Health Highlights: Dec. 19, 2018
Here are some of the latest health and medical news developments, compiled by the editors of HealthDay:
Prescribe Overdose Antidote Along With Opioid Painkillers: FDA Advisory Panels
The labels of prescription opioid painkillers should advise doctors to consider simultaneously prescribing the opioid overdose antidote naloxone, two U.S. Food and Drug Administration advisory panels recommend.
The 12-11 vote during a joint meeting of the committees was described by several members as a message to the federal government to make naloxone more widely available, easier to obtain, and cheaper, the Washington Post reported.
Naloxone can be injected or sprayed into the noses of overdose victims.
Earlier this year, U.S. Surgeon General Jerome Adams issued an advisory urging opioid users, their families and friends to keep naloxone nearby, the Post reported.
While not required to do so, the FDA often follows the recommendations of its advisory committees.
In 2017, there were a record 70,000 drug overdose deaths, including a record 47,600 opioid overdose deaths in the U.S., according to the Centers for Disease Control and Prevention.
Tubal Ligation Most Common Birth Control Method Used by U.S. Women
Female sterilization (tubal ligation) is the most common method of birth control relied on by women in the United States, a new government report says.
That's followed by the birth control pill, long-acting reversible contraceptives (LARCs) such as intrauterine devices and contraceptive implants, and male condoms, CNN reported.
Data gathered between 2015 and 2017 from more than 5,500 women in the National Survey of Family Growth showed that nearly 65 percent of respondents aged 15 to 49 said they used some sort of contraception in the month they were surveyed.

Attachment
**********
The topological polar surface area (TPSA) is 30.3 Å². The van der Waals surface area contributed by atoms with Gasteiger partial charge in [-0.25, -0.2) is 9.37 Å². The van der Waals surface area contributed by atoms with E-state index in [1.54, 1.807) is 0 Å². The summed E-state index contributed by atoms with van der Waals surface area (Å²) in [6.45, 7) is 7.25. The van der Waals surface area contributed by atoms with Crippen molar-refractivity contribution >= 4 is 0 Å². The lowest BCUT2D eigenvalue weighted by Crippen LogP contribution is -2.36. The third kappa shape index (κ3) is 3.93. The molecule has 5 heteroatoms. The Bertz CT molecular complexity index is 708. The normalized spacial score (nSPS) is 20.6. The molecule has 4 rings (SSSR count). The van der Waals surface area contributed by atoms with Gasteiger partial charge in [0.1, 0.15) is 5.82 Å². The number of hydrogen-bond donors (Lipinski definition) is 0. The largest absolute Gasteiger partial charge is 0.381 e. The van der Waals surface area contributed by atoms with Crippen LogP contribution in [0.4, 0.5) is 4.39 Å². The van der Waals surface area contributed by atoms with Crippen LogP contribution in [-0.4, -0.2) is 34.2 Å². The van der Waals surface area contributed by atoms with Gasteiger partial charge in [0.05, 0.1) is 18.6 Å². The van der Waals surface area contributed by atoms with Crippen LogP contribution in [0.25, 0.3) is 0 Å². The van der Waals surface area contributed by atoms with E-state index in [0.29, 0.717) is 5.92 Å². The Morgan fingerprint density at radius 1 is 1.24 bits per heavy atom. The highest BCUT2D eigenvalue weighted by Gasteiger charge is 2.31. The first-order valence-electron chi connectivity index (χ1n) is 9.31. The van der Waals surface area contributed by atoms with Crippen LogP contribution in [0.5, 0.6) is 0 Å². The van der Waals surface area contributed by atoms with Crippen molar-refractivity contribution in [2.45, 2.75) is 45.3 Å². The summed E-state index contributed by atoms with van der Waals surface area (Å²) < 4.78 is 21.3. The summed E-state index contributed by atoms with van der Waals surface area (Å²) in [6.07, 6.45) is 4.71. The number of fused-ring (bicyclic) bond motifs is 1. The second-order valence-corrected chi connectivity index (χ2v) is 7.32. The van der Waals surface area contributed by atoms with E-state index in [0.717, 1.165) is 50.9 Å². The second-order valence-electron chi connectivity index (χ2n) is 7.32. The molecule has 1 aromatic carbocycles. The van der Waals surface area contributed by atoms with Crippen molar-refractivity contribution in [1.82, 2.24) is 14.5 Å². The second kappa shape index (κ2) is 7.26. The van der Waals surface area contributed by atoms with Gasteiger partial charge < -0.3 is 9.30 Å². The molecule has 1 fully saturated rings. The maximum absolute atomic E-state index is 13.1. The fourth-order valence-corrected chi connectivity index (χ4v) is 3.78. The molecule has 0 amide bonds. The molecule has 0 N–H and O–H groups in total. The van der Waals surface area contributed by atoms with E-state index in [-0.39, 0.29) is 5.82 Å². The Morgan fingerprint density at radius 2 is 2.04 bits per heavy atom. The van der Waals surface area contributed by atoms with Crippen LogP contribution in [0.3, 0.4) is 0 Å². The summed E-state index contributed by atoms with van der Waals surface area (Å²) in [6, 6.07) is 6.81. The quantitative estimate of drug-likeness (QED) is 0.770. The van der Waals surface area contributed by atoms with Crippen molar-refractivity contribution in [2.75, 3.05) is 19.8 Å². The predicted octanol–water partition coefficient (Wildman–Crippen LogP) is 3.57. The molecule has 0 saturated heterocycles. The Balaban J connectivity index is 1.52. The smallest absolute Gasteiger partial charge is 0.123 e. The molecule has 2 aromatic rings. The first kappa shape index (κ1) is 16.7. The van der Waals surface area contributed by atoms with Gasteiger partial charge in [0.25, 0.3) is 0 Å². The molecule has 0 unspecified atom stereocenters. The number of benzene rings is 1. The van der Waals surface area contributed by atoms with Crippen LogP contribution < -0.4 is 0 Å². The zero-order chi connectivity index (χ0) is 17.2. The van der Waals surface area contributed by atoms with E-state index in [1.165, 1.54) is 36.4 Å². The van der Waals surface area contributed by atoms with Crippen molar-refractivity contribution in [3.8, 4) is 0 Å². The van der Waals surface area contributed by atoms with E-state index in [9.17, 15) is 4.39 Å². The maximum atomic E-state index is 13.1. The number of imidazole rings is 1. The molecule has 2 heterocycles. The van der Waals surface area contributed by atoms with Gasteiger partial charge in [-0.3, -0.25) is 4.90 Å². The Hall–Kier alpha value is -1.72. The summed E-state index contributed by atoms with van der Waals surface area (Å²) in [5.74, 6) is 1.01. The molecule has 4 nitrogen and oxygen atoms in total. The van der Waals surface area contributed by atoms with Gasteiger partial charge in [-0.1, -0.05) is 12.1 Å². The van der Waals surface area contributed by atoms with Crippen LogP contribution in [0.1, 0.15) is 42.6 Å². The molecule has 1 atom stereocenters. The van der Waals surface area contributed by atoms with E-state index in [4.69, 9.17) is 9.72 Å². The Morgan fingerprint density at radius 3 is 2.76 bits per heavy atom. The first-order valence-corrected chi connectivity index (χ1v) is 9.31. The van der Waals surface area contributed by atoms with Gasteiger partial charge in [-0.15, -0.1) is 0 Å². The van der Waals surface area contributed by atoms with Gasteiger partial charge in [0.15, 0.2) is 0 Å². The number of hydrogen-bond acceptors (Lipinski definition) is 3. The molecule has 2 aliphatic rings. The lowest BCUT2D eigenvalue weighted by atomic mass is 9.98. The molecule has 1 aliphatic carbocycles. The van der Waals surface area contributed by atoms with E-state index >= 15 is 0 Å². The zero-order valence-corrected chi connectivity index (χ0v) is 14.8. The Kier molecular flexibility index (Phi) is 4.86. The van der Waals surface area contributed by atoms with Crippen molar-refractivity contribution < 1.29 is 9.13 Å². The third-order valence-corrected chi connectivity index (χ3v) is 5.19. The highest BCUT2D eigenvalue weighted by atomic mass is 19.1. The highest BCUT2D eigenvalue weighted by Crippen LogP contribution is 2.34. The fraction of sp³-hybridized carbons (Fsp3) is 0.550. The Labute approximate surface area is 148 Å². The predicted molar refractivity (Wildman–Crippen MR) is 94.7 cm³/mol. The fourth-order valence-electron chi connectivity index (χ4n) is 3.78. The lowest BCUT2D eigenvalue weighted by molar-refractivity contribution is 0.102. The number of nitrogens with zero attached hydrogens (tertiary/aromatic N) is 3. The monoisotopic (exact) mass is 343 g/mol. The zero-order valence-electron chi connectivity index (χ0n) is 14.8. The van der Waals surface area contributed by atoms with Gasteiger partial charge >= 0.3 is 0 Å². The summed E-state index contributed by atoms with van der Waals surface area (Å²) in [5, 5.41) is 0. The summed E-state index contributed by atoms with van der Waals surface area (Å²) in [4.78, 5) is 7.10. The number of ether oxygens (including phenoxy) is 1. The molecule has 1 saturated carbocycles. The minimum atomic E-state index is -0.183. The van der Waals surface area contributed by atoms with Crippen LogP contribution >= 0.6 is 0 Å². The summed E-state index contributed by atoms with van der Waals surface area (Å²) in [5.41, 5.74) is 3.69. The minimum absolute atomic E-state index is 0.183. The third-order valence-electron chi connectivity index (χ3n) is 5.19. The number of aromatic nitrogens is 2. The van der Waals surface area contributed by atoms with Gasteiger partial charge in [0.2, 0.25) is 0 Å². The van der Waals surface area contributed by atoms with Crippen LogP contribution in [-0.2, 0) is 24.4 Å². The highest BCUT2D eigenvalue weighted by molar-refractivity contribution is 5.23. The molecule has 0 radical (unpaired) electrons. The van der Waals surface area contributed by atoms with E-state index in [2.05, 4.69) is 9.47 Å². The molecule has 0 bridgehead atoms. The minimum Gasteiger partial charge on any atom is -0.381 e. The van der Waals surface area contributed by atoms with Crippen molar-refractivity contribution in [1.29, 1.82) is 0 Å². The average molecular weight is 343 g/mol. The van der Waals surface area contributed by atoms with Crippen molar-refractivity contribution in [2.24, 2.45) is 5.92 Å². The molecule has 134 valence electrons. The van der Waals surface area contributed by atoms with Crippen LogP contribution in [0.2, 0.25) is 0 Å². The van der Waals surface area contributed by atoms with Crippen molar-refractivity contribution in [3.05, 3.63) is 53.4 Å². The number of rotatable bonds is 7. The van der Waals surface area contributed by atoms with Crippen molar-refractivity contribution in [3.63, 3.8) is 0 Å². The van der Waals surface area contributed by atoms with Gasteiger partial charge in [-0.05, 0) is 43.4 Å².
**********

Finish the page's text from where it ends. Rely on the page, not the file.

Tubal ligation was the most common method of contraception (18.6 percent), followed by the birth control pill (12.6 percent), LARCs (10.3 percent), and male condoms (8.7 percent), CNN reported.
Male sterilization (vasectomy) was relied on by 5.9 percent of women, while the birth control shot Depo-Provera and the contraceptive ring or the patch accounted for 3.2 percent of birth control methods.
All other methods of birth control were used by 5.6 percent of women, CNN reported.
The findings were published Wednesday by the National Center for Health Statistics at the U.S. Centers for Disease Control and Prevention.
New Law Boosts Fight Against Sickle Cell Disease
A sickle cell disease prevention and treatment program in the United States has been reauthorized to receive nearly $5 million each year over the next five years.
The measure was included in a bipartisan bill that aims to combat the disease and became law Tuesday night. One of the bill's authors was Senator Cory Booker, D-N.J.
"Even though sickle cell disease is the most common inherited blood disorder in our country, research and treatment lags behind that of other chronic illnesses," Booker said in a statement, NBC News reported.
"Our legislation will help find new ways to improve the lives of people suffering from sickle cell disease. It's time we start treating sickle cell disease as a serious and debilitating illness and allocate adequate resources to monitoring, researching, and treating it," Booker said.
This year, the National Institutes of Health received about $115 million for research into the disease this year, $6 million more than in 2017, NBC News reported.
Sickle cell is an inherited lifelong disease that affects 100,000 Americans -- mainly blacks, Hispanics and other minority groups, according to the Centers for Disease Control and Prevention. One in 13 African-American babies are born with the disease, which can affect blood flow to organs or tissues.